“For example, you may think yourself to be less talented or capable than others. You may think that others are superior to you in some way. You may have fallen into the common trap of selling yourself short and settling for far less than you are truly capable of.

“These self-limiting beliefs act like brakes on your potential. They hold you back. They generate the two greatest enemies of personal success – doubt and fear. They paralyze you and cause you to hesitate to take the intelligent risks that are necessary for you to fulfill your true potential.”

Business philosopher Jim Rohn has declared “Everything we would ever need to become rich and powerful and sophisticated is within our reach. The major reason that so few take advantage of all that we have is simply neglect.

“Neglect is like an infection. Left unchecked it will spread throughout our entire system of disciplines and eventually lead to a complete breakdown of a potentially joy-filled and prosperous human life.”

[From his article Success is Easy, but So is Neglect. Also see more Jim Rohn articles.]

Transforming and action

Marcel ProustAs writer Marcel Proust saw it (in his book In Search of Lost Time), “Genius, and even great talent, springs less from seeds of intellect and social refinement superior to those of other people than from the faculty of transforming and transposing them….

“Those who produce works of genius are not those who live in the most delicate atmosphere, whose conversation is the most brilliant or their culture the most extensive… but those who have had the power, ceasing suddenly to live only for themselves, to transform their personality into a sort of mirror, in such a way that their life, however mediocre it may be socially and even, in a sense, intellectually, is reflected by it, genius consisting in reflecting power and not in the intrinsic quality of the scene reflected.”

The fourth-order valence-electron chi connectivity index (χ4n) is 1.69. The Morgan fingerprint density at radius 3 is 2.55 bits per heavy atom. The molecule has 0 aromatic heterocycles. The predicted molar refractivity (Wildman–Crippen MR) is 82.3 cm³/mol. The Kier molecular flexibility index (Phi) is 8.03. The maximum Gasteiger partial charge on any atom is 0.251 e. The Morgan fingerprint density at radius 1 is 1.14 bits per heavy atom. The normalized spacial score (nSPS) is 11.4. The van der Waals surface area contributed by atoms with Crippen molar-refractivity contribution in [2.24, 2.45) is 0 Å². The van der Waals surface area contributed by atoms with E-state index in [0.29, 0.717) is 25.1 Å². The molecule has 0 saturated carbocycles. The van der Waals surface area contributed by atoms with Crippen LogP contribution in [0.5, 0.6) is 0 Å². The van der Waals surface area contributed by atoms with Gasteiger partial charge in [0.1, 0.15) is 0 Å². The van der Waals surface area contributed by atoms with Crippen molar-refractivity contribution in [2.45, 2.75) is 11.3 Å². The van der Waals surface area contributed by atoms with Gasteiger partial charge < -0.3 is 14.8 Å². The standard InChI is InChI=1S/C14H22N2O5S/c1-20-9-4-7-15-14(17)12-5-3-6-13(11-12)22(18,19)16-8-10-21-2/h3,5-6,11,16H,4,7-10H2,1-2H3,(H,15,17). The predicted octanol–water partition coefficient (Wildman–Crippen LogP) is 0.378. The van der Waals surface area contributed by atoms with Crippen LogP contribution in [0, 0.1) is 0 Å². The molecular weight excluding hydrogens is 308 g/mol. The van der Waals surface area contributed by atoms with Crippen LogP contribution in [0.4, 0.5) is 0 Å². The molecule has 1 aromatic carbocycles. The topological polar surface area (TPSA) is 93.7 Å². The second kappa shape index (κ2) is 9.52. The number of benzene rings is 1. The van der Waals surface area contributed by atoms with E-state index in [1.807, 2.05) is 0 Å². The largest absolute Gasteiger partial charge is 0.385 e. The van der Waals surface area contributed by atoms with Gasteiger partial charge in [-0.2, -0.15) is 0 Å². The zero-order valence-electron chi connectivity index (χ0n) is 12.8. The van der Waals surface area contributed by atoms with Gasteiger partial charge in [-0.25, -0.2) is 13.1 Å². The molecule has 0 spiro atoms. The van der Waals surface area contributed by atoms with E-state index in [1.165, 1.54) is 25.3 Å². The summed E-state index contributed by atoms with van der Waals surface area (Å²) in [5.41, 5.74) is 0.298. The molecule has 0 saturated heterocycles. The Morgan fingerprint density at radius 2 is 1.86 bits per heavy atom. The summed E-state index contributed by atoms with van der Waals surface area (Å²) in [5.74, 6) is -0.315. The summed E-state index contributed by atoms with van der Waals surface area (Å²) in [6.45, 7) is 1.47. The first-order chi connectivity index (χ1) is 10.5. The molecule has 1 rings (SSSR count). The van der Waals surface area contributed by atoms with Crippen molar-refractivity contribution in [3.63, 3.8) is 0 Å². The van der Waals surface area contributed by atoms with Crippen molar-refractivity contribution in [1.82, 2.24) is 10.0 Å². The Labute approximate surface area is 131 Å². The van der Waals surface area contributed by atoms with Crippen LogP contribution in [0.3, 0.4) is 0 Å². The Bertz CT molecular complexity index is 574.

The challenge of so many talents

Sally M. Reis, Ph.D. writes about the challenges of having many talents. Much of what she says also applies to men.

She notes, “Women with high potential and multiple interests often have multiple academic, career, and leisure possibilities, and these choices constitute multipotentiality.

“For some, having many choices is beneficial because they result in a variety of options.

“Others, however, often can not find their niche, make it on their own, or choose a vocational path.

“Many women with multipotentiality find decision making difficult since it is not possible to do all that they would like to do and are capable of doing.